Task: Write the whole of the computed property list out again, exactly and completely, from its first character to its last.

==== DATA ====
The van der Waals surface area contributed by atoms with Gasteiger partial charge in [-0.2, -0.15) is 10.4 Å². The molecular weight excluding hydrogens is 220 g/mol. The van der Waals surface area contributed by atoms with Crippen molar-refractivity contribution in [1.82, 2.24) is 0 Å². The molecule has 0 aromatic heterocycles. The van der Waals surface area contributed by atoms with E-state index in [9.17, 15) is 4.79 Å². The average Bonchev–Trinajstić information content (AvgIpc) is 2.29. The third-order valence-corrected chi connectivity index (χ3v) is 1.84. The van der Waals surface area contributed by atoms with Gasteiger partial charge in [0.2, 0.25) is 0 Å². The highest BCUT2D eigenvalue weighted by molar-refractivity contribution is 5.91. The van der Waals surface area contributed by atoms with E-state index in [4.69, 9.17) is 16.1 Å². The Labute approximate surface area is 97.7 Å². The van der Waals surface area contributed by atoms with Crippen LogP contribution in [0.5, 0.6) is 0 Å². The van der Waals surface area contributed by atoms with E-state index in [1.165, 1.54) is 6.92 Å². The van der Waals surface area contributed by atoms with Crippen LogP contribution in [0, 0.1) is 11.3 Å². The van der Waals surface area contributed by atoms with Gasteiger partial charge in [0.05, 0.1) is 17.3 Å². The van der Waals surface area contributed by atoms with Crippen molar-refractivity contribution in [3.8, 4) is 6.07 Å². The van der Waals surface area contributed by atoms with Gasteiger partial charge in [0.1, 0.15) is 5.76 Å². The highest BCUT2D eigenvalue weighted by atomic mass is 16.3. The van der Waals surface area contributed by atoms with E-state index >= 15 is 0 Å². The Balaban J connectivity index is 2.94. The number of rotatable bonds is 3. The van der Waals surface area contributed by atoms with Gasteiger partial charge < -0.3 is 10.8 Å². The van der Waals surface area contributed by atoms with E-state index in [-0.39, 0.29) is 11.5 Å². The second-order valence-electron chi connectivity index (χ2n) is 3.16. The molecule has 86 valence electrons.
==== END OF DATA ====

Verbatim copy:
The van der Waals surface area contributed by atoms with Gasteiger partial charge in [-0.2, -0.15) is 10.4 Å². The molecular weight excluding hydrogens is 220 g/mol. The van der Waals surface area contributed by atoms with Crippen molar-refractivity contribution in [1.82, 2.24) is 0 Å². The molecule has 0 aromatic heterocycles. The van der Waals surface area contributed by atoms with E-state index in [9.17, 15) is 4.79 Å². The average Bonchev–Trinajstić information content (AvgIpc) is 2.29. The third-order valence-corrected chi connectivity index (χ3v) is 1.84. The van der Waals surface area contributed by atoms with Gasteiger partial charge in [0.2, 0.25) is 0 Å². The highest BCUT2D eigenvalue weighted by molar-refractivity contribution is 5.91. The van der Waals surface area contributed by atoms with E-state index in [4.69, 9.17) is 16.1 Å². The Labute approximate surface area is 97.7 Å². The van der Waals surface area contributed by atoms with Crippen LogP contribution in [0.5, 0.6) is 0 Å². The van der Waals surface area contributed by atoms with E-state index in [1.165, 1.54) is 6.92 Å². The van der Waals surface area contributed by atoms with Crippen LogP contribution in [0, 0.1) is 11.3 Å². The van der Waals surface area contributed by atoms with Gasteiger partial charge in [0.05, 0.1) is 17.3 Å². The van der Waals surface area contributed by atoms with Crippen molar-refractivity contribution in [3.8, 4) is 6.07 Å². The van der Waals surface area contributed by atoms with Gasteiger partial charge in [0.1, 0.15) is 5.76 Å². The highest BCUT2D eigenvalue weighted by atomic mass is 16.3. The van der Waals surface area contributed by atoms with E-state index >= 15 is 0 Å². The Balaban J connectivity index is 2.94. The number of rotatable bonds is 3. The van der Waals surface area contributed by atoms with Gasteiger partial charge < -0.3 is 10.8 Å². The van der Waals surface area contributed by atoms with E-state index in [-0.39, 0.29) is 11.5 Å². The second-order valence-electron chi connectivity index (χ2n) is 3.16. The molecule has 86 valence electrons.